Such is the state of America’s movie theater industry that even the bleakest of superheroes is being counted on to brighten up the business.
Two months into the year, it is already clear that theatrical exhibition has a long way to go to recover to pre-pandemic levels. The domestic box office through March 3 has totaled about $761 million—less than half the average total for the years 2017-2020 by the same point, according to Box Office Mojo.
Theater operators are counting on “The Batman.” The eighth live-action film based on the DC Comics superhero hits theaters Friday, 10 years after “The Dark Knight Rises” marked the last major film in the franchise. The latest one will also be the first major theatrical exclusive from
Warner Bros. studio after last year’s entire slate was simultaneously released on its HBO Max streaming service.
Expectations are high. Executives for
all talked the movie up in their recent fourth-quarter calls, and “The Batman” is currently projected to top $100 million domestically on its opening weekend. Demand is brisk enough that AMC and Cinemark are planning to use the film to test a premium pricing model—charging a bit more for Batman tickets than for other pictures currently playing.
That would be the second-best opening since the onset of the pandemic after
blockbuster “Spider-Man: No Way Home.” But even if the latest Batman went on to match that movie’s first-month run of more than $668 million domestically, the industrywide box office would still be tracking well below the $2.4 billion for the same period in 2019. And that is by no means assured: “Spider-Man: No Way Home” is now the third-highest-grossing movie of all time domestically.
In other words, even a super performance from Batman won’t return the theater business to anything like normal. A strong slate of blockbuster movies planned for later in the year might not either. Summer and fall will include releases from major franchises such as Marvel and Jurassic Park plus long-awaited sequels to “Top Gun” and “Avatar.” But Wall Street is skeptical;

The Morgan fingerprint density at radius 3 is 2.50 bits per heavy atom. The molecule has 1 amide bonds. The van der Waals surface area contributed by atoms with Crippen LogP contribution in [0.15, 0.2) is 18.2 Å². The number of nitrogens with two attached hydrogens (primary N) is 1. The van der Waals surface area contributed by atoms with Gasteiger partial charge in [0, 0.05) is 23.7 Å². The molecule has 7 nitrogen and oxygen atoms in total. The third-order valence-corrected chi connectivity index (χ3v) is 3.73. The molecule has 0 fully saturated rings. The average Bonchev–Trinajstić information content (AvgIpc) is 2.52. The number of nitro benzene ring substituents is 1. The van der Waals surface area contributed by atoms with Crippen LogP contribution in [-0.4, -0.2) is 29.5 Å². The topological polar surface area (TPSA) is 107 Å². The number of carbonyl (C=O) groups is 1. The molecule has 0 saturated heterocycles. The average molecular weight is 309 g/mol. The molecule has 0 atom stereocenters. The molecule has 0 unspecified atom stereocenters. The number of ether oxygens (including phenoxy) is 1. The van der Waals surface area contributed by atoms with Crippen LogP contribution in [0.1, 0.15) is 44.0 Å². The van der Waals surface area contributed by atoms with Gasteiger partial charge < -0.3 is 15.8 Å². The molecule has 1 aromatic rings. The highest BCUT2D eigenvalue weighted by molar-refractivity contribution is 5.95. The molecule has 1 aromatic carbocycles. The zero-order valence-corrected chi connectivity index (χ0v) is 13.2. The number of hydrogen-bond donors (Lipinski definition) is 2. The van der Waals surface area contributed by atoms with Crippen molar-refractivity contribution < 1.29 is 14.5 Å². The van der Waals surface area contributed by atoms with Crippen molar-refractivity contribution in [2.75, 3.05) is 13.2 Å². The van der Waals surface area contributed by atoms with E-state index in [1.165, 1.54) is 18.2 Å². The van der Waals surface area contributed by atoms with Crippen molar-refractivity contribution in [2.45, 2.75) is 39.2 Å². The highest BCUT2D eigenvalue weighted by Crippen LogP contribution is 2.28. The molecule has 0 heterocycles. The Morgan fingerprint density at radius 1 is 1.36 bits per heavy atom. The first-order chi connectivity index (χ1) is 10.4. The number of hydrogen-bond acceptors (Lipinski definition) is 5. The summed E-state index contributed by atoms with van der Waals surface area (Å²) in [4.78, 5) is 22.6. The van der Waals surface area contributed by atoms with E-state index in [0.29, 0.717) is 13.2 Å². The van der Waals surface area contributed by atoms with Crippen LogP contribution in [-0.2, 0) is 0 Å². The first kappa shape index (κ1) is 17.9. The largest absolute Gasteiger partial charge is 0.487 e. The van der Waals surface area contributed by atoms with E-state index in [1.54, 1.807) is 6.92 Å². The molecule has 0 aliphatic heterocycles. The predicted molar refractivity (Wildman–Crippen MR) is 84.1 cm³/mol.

of Credit Suisse projects a domestic box office of $8.55 billion for this year—about three-quarters of the $11.4 billion annual average from 2015-2019. And consensus 2022 revenue estimates for Cinemark, AMC and IMAX are about 84% of 2019’s levels, according to FactSet.
It is possible that the pandemic has given the theatrical business a permanent haircut. Spider-Man showed that audiences will still turn out for megablockbusters from established franchises, but movies falling outside that category still face iffy prospects—especially since most major studios face the dual pressure of the reluctance of older filmgoers to return to theaters and the voracious appetite of their own streaming outlets to feed.
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The continued relaxation of Covid-19 restrictions could spark more moviegoers to return. After all, strong demand for cruises, theme parks and concerts show plenty of people willing to jump back into in-person entertainment. But those experiences have few alternatives; even streamed concerts in the so-called “metaverse” hardly equate to the real thing. In a report last week,
of Morgan Stanley projected that the domestic box office will remain in the low $9 billion range for the years 2023-25, adding that “moviegoing is the only ‘return to live’ sub industry in our coverage we do not expect to recover” above pre-pandemic levels over time.
Studios and movie chains that want to alter that trajectory will need more than superheroes to save the day.
Write to Dan Gallagher at email@example.com
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